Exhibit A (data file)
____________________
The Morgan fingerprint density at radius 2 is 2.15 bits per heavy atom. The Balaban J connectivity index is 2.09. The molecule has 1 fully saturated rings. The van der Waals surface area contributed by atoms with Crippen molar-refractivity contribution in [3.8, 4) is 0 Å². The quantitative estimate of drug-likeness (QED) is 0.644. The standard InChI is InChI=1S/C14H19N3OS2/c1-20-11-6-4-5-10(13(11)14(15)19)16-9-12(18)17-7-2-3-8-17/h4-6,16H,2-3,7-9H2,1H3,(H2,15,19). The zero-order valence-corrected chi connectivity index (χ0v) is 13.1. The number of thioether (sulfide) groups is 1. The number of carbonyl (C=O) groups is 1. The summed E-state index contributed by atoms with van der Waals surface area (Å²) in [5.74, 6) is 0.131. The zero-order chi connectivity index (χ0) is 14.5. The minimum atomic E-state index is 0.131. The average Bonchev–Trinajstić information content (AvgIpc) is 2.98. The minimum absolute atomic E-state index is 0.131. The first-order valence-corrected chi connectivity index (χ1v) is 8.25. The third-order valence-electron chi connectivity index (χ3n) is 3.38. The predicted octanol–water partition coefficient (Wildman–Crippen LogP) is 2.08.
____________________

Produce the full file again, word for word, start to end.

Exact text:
The Morgan fingerprint density at radius 2 is 2.15 bits per heavy atom. The Balaban J connectivity index is 2.09. The molecule has 1 fully saturated rings. The van der Waals surface area contributed by atoms with Crippen molar-refractivity contribution in [3.8, 4) is 0 Å². The quantitative estimate of drug-likeness (QED) is 0.644. The standard InChI is InChI=1S/C14H19N3OS2/c1-20-11-6-4-5-10(13(11)14(15)19)16-9-12(18)17-7-2-3-8-17/h4-6,16H,2-3,7-9H2,1H3,(H2,15,19). The zero-order valence-corrected chi connectivity index (χ0v) is 13.1. The number of thioether (sulfide) groups is 1. The number of carbonyl (C=O) groups is 1. The summed E-state index contributed by atoms with van der Waals surface area (Å²) in [5.74, 6) is 0.131. The zero-order chi connectivity index (χ0) is 14.5. The minimum atomic E-state index is 0.131. The average Bonchev–Trinajstić information content (AvgIpc) is 2.98. The minimum absolute atomic E-state index is 0.131. The first-order valence-corrected chi connectivity index (χ1v) is 8.25. The third-order valence-electron chi connectivity index (χ3n) is 3.38. The predicted octanol–water partition coefficient (Wildman–Crippen LogP) is 2.08.